High School for Service & Learning at Erasmus

911 FLATBUSH AVENUE
BROOKLYN NY 11226 Map
Phone: (718) 564-2551
Website: Click here
Admissions: Brooklyn
unzoned
Principal: Peter Fabianski
Neighborhood: Flatbush
District: 17
Grade range: 09 thru 12
Parent coordinator: Pearl Cummings

What's special:

Lots of individual attention boosts graduation rates.

The downside:

Few AP classes.

The InsideStats

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Our review

The High School for Service and Learning, one of five small schools on the Erasmus Hall Campus in Flatbush, deploys a number of adults to keep watch on issues outside the classroom that could affect students. That, along with a no nonsense approach to discipline and extra academic support, helps many students graduate who otherwise might not.

"It's a tremendous, tremendous intervention system. Every child feels they're being followed, that someone cares about them," says principal Peter Fabianski, who began serving as principal in 2011 and has been an Erasmus in some capacity since the early 1990s. "It makes us a unique school."

Many students arrive at Service and Learning overage or with low test scores. The school's approach, Fabianski believes, spurs its students to graduate on time, most with Regents diplomas. The city awarded the school an "A" on its Progress Report. The city gives high marks to schools that graduate struggling students on time, even if they are not well-prepared for college.

Teachers focus on a particular grade -- or cohort -- and follow those students throughout their high school years. With the assistance of guidance counselors, faculty members "adopt" students. With an enrollment of about 420, Service and Learning has three guidance counselors and a college counselor. Counselors meet one-on-one with all students at least once a term, and the parent coordinator says she has an open door policy with students.

The school tries to involve parents. Students may resist, one counselor said, but she added, "When graduates come back they tell us, 'Thank you for getting my parents on my back.'"

The school day runs 9 periods, allowing for double periods of English, math or social studies, depending on the student. All 9th graders get a double period of English. In addition to providing extra instruction, the longer day allows students to amass credits on a timely basis.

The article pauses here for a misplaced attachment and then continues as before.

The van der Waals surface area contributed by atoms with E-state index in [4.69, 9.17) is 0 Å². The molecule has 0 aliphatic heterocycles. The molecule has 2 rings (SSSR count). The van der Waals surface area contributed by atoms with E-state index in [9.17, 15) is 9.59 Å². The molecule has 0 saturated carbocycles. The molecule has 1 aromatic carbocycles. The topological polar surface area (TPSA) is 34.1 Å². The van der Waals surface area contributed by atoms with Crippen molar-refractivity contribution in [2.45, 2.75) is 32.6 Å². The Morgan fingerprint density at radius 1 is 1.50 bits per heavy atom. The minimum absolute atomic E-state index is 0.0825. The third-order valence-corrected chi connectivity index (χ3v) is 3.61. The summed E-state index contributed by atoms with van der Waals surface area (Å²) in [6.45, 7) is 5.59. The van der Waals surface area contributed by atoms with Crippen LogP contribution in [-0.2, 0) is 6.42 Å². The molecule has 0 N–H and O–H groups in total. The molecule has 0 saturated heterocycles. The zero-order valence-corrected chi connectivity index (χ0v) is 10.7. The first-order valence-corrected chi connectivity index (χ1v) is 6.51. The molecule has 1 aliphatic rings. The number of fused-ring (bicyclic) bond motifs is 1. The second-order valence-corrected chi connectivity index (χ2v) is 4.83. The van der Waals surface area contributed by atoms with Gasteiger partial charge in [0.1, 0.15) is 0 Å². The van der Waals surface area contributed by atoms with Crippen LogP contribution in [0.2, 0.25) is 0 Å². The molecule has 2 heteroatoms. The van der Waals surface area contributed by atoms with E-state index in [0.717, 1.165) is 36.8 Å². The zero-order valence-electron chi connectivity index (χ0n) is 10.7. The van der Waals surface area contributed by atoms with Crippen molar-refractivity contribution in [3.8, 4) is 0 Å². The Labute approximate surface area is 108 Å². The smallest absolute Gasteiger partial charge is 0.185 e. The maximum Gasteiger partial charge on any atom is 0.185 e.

While they may not take a full schedule, seniors have a fairly complete schedule of classes, with a writing class and pre calculus among the offerings available. Service and Learning has a forensics and law program, which includes classes and visits to a law firm. To try to expand its curriculum, the school shares classes, such as AP English, art and music, with other schools at Erasmus. Service and Learning also retains some of its service focus. Students have visited a nursing home, tutored at an elementary school and worked in a community garden.

Along with representatives of the other schools, Service and Learning staff sweep the halls. "We have zero tolerance for kids hanging out," Fabianski said as he confronted two boys sitting in the hallway seemingly with little intention of going to class early on a rainy Monday.

Students at Service and Learning, like those at the other schools in the building, get to celebrate Erasmus' past, play on its athletic teams and share some lovely facilities, such as the library. Some remnants of the building's more recent, less storied history linger as well. Although the schools was calm when we visited, students pass through a metal detector to enter the building, and many students say they do not feel safe on the Erasmus grounds.

Special education: The school has team teaching classes in 9th, 10th and 11th grade.

Admission: Unscreened, with preference to students who attend an information session. (Gail Robinson, May 2012)

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